You know when there is a new comic related film out by the amount of “know nothings” that suddenly appear in your local comic book store, asking about the difference between Iron Man and War Machine, or asking what’s the best book to buy for a story about (insert hero/villain here). Yes I know I sound like a bit of a snob, but hey, I am British! Seriously though, I would assume that the comic book creatures of the night feel the same way about Halloween. Here is a day, (or should that be night) that should be all about them, but through it all, they are surrounded by pretenders.
Vampi has other ideas though; quite content to be out in the public eye, albeit doing her best Mortica or Elvira as she introduces the fun and the frivolities. Unbeknownst to her, however, there is a monster buzzing about with a very specific target and a very specific gift to give her…his heart!
Kate Leth seems to have found her feet with Vampi and her cohorts. This books features them all, but mainly focuses on the titular heroine as, for a surprise, Leth succumbs to a one issue story. I remember back in the day when there used to be loads of single issue stories. Thanks to the “write for TPB” style of storytelling of recent years, this art appears to have almost nearly disappeared. The story itself is quite fun, having a minor ramification from issue one shows that Leth hasn’t forgotten what has gone before, which in turn builds the readers confidence that other small things may also have a part to play. The dialogue is also quite fun and admittedly a little cheesy. Still what isn’t cheesy about a monster attack on Halloween?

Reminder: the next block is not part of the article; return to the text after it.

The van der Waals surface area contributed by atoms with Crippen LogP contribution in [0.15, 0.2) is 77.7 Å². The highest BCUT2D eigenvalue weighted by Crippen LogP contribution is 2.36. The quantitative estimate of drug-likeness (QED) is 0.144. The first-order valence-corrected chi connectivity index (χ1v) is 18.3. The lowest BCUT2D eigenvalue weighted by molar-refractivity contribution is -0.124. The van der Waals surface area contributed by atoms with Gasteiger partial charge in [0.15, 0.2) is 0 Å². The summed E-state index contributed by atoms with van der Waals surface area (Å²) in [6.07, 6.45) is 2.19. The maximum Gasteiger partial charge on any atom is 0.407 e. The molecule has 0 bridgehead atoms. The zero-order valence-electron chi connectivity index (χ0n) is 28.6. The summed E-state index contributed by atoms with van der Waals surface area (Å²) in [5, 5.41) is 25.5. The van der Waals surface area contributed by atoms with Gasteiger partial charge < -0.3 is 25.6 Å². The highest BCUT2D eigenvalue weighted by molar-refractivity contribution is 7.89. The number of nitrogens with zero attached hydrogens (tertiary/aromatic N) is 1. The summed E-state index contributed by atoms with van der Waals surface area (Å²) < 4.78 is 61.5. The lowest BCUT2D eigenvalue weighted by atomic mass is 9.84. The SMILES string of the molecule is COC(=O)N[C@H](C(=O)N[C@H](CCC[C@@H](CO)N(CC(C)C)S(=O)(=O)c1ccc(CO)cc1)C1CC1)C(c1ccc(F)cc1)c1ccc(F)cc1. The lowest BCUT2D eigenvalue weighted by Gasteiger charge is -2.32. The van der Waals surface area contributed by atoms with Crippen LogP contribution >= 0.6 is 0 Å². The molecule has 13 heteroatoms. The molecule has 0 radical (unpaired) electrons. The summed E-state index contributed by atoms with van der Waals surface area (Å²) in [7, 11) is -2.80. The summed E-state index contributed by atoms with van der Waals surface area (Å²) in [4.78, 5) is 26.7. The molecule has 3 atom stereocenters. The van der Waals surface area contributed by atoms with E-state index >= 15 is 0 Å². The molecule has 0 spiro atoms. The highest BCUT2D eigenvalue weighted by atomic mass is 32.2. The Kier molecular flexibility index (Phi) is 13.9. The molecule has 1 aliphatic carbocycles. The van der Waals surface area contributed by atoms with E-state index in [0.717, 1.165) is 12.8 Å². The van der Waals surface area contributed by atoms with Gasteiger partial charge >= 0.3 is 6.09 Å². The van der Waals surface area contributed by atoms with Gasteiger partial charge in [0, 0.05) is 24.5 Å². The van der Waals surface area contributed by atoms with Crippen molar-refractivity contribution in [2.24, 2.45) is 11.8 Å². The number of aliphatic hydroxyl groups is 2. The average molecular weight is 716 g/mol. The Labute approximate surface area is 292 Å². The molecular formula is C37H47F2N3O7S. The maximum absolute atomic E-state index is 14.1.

Eman Casallos produces another strong issue with a variety of environs to contend with; there is one-on-one panels both conversational and action orientated; there are crowd scenes which are greater in-depth than the party scenes shown in the last arc. There is a dirty style to Casallos art which is well suited for nefarious tales of demonic monsters on a dark night. Casallos’ version of Vampi is full of charm and subtle sexuality. The only aspect that really jarred was the final dance panel. The darkness element is further deepened by colorist Valentina Pinto, who is quietly doing some stellar work for Dynamite which in my opinion, rivals anything that Zenescope are doing.
I really wanted to dislike this run, but over time I have found myself enjoying more elements than not. Yes, there is the costume and yes the covers are still a little odd when you consider the interior content. But overall, I am pleased to say that this book has crept on to my actual pull list.
Writing – 3.5 Stars
Art – 3.5 Stars
Colors – 4 Stars
STORY BY Kate Leth
ART BY Eman Casallos
PUBLISHER: Dynamite Entertainment